The US Withdraws from the INF Treaty: The Day After Challenges
On August 2, 2019, NATO issued a statement with regard to the US decision to withdraw from the INF treaty.
Russia today remains in violation of the INF Treaty, despite years of U.S. and Allied engagement, including a final opportunity over six months to honour its Treaty obligations. As a result, the United States decision to withdraw from the Treaty, a decision fully supported by NATO Allies, is now taking effect.
Russia bears sole responsibility for the demise of the Treaty. We regret that Russia has shown no willingness and taken no demonstrable steps to return to compliance with its international obligations. A situation whereby the United States fully abides by the Treaty, and Russia does not, is not sustainable.
NATO will respond in a measured and responsible way to the significant risks posed by the Russian 9M729 missile to Allied security. We have agreed a balanced, coordinated and defensive package of measures to ensure NATO’s deterrence and defence posture remains credible and effective.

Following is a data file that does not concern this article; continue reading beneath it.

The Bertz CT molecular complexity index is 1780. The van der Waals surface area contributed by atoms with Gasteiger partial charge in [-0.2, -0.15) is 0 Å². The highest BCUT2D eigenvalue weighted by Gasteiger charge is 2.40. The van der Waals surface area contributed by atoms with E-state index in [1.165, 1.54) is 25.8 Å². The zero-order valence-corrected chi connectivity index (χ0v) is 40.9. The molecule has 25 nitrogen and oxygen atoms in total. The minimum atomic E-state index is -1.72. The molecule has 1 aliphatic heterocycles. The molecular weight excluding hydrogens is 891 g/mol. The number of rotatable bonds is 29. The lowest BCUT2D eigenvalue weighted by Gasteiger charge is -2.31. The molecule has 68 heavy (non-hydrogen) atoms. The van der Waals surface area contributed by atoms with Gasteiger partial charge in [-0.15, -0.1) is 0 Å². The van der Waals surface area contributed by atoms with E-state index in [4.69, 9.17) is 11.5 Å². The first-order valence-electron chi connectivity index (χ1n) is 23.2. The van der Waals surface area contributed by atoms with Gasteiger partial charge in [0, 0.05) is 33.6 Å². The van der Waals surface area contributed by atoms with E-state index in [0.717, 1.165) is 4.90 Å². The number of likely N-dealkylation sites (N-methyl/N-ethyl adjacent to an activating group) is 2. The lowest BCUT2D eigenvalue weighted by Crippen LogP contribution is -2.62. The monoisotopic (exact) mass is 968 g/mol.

Allies are firmly committed to the preservation of effective international arms control, disarmament and non-proliferation. Therefore, we will continue to uphold, support, and further strengthen arms control, disarmament, and non-proliferation, as a key element of Euro-Atlantic security, taking into account the prevailing security environment. NATO also continues to aspire to a constructive relationship with Russia, when Russia’s actions make that possible.
There is little doubt that Russia has violated the treaty.
Simply complying and hoping the problem goes away is not a policy; it is wishful thinking, which too often characterizes what passes for arms control propositions.
But if one goes back to the 1980s when the conditions for an INF treaty were created, President Reagan and his Administration supported, generated and pursued what NATO referred to as a two-track solution.
On the one hand, the US and NATO prepared a land based missile response, designed to not allow the new SS-20s to decouple the United States from NATO Europe in times of crisis. But on the other hand, the US and NATO pursued negotiations with the Soviets to eliminate this class of weapons from both side’s arsenals.